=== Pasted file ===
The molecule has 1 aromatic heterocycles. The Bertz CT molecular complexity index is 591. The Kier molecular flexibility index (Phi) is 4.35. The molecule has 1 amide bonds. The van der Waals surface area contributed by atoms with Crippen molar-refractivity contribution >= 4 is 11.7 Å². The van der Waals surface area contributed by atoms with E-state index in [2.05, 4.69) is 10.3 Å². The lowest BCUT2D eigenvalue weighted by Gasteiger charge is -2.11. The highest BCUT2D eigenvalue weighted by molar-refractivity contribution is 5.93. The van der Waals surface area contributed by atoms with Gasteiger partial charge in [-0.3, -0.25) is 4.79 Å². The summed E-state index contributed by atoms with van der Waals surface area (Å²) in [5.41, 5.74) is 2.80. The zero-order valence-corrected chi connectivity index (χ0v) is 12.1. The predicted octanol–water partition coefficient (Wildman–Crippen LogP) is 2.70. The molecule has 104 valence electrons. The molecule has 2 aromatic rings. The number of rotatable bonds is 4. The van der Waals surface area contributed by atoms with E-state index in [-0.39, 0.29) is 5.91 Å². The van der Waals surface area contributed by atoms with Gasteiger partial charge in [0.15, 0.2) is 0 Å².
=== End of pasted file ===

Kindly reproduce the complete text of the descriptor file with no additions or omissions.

The molecule has 1 aromatic heterocycles. The Bertz CT molecular complexity index is 591. The Kier molecular flexibility index (Phi) is 4.35. The molecule has 1 amide bonds. The van der Waals surface area contributed by atoms with Crippen molar-refractivity contribution >= 4 is 11.7 Å². The van der Waals surface area contributed by atoms with E-state index in [2.05, 4.69) is 10.3 Å². The lowest BCUT2D eigenvalue weighted by Gasteiger charge is -2.11. The highest BCUT2D eigenvalue weighted by molar-refractivity contribution is 5.93. The van der Waals surface area contributed by atoms with Gasteiger partial charge in [-0.3, -0.25) is 4.79 Å². The summed E-state index contributed by atoms with van der Waals surface area (Å²) in [5.41, 5.74) is 2.80. The zero-order valence-corrected chi connectivity index (χ0v) is 12.1. The predicted octanol–water partition coefficient (Wildman–Crippen LogP) is 2.70. The molecule has 104 valence electrons. The molecule has 2 aromatic rings. The number of rotatable bonds is 4. The van der Waals surface area contributed by atoms with E-state index in [-0.39, 0.29) is 5.91 Å². The van der Waals surface area contributed by atoms with Gasteiger partial charge in [0.15, 0.2) is 0 Å².